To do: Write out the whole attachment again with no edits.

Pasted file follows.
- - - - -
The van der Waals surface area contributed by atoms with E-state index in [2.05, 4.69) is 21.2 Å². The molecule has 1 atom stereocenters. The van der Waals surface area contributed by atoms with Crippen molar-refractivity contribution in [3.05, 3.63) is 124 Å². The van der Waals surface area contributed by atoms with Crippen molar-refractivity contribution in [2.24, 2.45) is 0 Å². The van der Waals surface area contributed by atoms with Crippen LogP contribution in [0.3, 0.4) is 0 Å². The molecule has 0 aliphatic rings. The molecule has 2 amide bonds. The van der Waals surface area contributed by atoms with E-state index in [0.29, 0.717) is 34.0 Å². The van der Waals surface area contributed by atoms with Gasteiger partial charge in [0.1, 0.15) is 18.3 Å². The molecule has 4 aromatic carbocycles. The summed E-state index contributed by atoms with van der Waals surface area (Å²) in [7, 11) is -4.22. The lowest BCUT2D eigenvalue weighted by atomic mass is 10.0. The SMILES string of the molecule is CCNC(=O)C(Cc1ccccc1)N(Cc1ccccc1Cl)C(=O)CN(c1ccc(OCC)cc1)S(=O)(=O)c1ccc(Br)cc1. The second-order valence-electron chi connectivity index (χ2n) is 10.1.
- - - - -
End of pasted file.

The van der Waals surface area contributed by atoms with E-state index in [2.05, 4.69) is 21.2 Å². The molecule has 1 atom stereocenters. The van der Waals surface area contributed by atoms with Crippen molar-refractivity contribution in [3.05, 3.63) is 124 Å². The van der Waals surface area contributed by atoms with Crippen molar-refractivity contribution in [2.24, 2.45) is 0 Å². The van der Waals surface area contributed by atoms with Crippen LogP contribution in [0.3, 0.4) is 0 Å². The molecule has 0 aliphatic rings. The molecule has 2 amide bonds. The van der Waals surface area contributed by atoms with E-state index in [0.29, 0.717) is 34.0 Å². The van der Waals surface area contributed by atoms with Gasteiger partial charge in [0.1, 0.15) is 18.3 Å². The molecule has 4 aromatic carbocycles. The summed E-state index contributed by atoms with van der Waals surface area (Å²) in [7, 11) is -4.22. The lowest BCUT2D eigenvalue weighted by atomic mass is 10.0. The SMILES string of the molecule is CCNC(=O)C(Cc1ccccc1)N(Cc1ccccc1Cl)C(=O)CN(c1ccc(OCC)cc1)S(=O)(=O)c1ccc(Br)cc1. The second-order valence-electron chi connectivity index (χ2n) is 10.1.